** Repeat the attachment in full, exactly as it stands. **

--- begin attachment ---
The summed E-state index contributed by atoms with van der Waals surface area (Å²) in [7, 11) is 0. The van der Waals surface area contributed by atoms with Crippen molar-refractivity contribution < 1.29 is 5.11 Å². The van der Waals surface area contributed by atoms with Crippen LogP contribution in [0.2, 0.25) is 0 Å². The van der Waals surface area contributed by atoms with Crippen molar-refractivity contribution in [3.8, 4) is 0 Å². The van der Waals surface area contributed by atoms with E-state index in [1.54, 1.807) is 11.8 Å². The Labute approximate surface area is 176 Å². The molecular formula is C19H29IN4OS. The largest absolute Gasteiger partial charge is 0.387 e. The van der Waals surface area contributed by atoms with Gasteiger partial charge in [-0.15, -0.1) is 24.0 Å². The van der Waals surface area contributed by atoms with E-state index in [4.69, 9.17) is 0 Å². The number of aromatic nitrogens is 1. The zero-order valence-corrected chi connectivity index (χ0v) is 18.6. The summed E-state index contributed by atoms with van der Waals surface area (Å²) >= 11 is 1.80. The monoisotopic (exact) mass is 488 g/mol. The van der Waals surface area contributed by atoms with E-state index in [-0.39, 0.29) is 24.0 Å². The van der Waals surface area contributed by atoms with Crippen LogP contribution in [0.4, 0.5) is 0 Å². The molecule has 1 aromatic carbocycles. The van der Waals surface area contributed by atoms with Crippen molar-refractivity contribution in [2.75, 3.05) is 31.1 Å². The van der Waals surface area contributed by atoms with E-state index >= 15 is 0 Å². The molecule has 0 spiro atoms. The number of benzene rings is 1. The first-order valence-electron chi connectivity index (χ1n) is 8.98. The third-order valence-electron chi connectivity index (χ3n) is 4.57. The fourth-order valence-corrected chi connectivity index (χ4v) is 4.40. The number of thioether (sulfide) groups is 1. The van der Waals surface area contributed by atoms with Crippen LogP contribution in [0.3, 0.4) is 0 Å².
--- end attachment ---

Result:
The summed E-state index contributed by atoms with van der Waals surface area (Å²) in [7, 11) is 0. The van der Waals surface area contributed by atoms with Crippen molar-refractivity contribution < 1.29 is 5.11 Å². The van der Waals surface area contributed by atoms with Crippen LogP contribution in [0.2, 0.25) is 0 Å². The van der Waals surface area contributed by atoms with Crippen molar-refractivity contribution in [3.8, 4) is 0 Å². The van der Waals surface area contributed by atoms with E-state index in [1.54, 1.807) is 11.8 Å². The Labute approximate surface area is 176 Å². The molecular formula is C19H29IN4OS. The largest absolute Gasteiger partial charge is 0.387 e. The van der Waals surface area contributed by atoms with Gasteiger partial charge in [-0.15, -0.1) is 24.0 Å². The van der Waals surface area contributed by atoms with E-state index in [4.69, 9.17) is 0 Å². The number of aromatic nitrogens is 1. The zero-order valence-corrected chi connectivity index (χ0v) is 18.6. The summed E-state index contributed by atoms with van der Waals surface area (Å²) >= 11 is 1.80. The monoisotopic (exact) mass is 488 g/mol. The van der Waals surface area contributed by atoms with E-state index in [-0.39, 0.29) is 24.0 Å². The van der Waals surface area contributed by atoms with Crippen LogP contribution in [0.4, 0.5) is 0 Å². The molecule has 1 aromatic carbocycles. The van der Waals surface area contributed by atoms with Crippen molar-refractivity contribution in [2.75, 3.05) is 31.1 Å². The van der Waals surface area contributed by atoms with E-state index >= 15 is 0 Å². The molecule has 0 spiro atoms. The number of benzene rings is 1. The first-order valence-electron chi connectivity index (χ1n) is 8.98. The third-order valence-electron chi connectivity index (χ3n) is 4.57. The fourth-order valence-corrected chi connectivity index (χ4v) is 4.40. The number of thioether (sulfide) groups is 1. The van der Waals surface area contributed by atoms with Crippen LogP contribution in [0.3, 0.4) is 0 Å².